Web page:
Investigating 122 000 years of high-latitude faunal diversity using palaeozoology, archaeology, palaeoecology and ancient DNA
Arne Qvam grotte. Foto: Marius Robu
Ancient records of past faunal biodiversity that pre-date the last glacial period are essential for our understanding of the resilience and adaptability of ecosystems to the effects of current global warming. Such records are, however, extremely rare at high latitude due to the erosion of massive glaciers that covered large parts of northern Europe. We therefore know almost nothing of the fauna that inhabited this region during this period.
In the EvoCave project we capitalize on the excellent preservation conditions in a high-latitude (68°50’N) karst cave in northern Norway. Exploratory excavations have discovered a rich, unique species assemblage covering an unprecedented time period, providing an exceptional opportunity for the comparative, interdisciplinary analyses of a high-latitude ecosystem throughout the last interglacial-glacial cycle, enabling the direct evaluation of hypotheses on the evolution, biogeographic history and glacial survival of key species.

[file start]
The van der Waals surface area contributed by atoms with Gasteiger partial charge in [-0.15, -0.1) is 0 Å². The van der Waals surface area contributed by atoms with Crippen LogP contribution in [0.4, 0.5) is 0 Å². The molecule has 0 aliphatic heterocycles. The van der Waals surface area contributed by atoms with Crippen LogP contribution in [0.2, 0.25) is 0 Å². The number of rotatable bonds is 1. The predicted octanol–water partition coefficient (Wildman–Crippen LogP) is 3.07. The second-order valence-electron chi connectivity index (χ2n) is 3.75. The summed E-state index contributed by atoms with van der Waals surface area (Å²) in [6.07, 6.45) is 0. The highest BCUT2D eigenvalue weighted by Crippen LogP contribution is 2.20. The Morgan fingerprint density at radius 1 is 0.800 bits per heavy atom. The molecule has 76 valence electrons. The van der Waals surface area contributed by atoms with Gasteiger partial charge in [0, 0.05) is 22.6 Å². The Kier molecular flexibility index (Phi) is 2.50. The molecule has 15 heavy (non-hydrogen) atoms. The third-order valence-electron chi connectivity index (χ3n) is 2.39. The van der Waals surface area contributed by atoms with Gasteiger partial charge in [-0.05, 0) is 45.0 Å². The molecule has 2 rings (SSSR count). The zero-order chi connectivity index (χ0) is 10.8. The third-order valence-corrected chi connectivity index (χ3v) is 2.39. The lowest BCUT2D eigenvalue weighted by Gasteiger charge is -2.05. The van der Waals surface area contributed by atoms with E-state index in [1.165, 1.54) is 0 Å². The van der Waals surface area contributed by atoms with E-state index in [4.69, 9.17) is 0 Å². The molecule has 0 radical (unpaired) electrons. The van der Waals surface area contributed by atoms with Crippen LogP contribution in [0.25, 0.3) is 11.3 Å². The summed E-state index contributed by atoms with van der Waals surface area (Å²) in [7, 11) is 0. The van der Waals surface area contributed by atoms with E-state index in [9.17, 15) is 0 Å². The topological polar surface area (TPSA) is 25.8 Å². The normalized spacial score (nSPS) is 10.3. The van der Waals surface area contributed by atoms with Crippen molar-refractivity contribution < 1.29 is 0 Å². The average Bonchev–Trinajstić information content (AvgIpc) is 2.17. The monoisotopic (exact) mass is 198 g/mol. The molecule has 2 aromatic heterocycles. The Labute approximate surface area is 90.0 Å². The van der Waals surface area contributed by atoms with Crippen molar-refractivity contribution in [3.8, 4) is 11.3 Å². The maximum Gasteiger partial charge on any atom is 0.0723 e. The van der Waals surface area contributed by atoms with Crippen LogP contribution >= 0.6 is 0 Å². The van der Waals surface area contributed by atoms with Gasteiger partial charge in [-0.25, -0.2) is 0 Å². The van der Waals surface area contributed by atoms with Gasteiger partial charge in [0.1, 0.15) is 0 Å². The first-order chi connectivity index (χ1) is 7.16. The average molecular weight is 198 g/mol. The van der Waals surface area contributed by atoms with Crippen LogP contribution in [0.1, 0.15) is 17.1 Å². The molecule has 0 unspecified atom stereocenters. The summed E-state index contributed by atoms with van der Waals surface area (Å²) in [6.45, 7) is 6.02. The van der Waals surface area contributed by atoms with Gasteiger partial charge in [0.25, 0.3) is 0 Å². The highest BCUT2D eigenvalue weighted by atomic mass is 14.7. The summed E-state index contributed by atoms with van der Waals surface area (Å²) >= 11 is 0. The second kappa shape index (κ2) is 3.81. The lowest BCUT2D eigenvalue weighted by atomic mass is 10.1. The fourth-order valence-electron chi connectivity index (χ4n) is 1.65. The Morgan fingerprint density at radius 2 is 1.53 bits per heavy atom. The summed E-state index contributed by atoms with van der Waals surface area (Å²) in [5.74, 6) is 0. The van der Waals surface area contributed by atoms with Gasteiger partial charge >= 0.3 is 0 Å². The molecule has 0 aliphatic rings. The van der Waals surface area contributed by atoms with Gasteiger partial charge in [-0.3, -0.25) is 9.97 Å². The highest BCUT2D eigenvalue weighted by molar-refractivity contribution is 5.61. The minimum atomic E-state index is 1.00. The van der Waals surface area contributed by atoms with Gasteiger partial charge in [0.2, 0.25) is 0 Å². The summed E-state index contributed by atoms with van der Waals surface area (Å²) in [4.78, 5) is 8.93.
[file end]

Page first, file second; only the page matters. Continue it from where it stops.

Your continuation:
We will reconstruct the faunal diversity over a 122 ka period with an interdisciplinary team bringing together people from the fields of archaeology, geology, evolutionary biology, paleozoology, genomics and ancient DNA. The first excavation is happening in September 2021, a second excavation is planned for 2022. Please see our News page for updates!
The project has been funded by the Research Council of Norway
UiO Project Number: 101491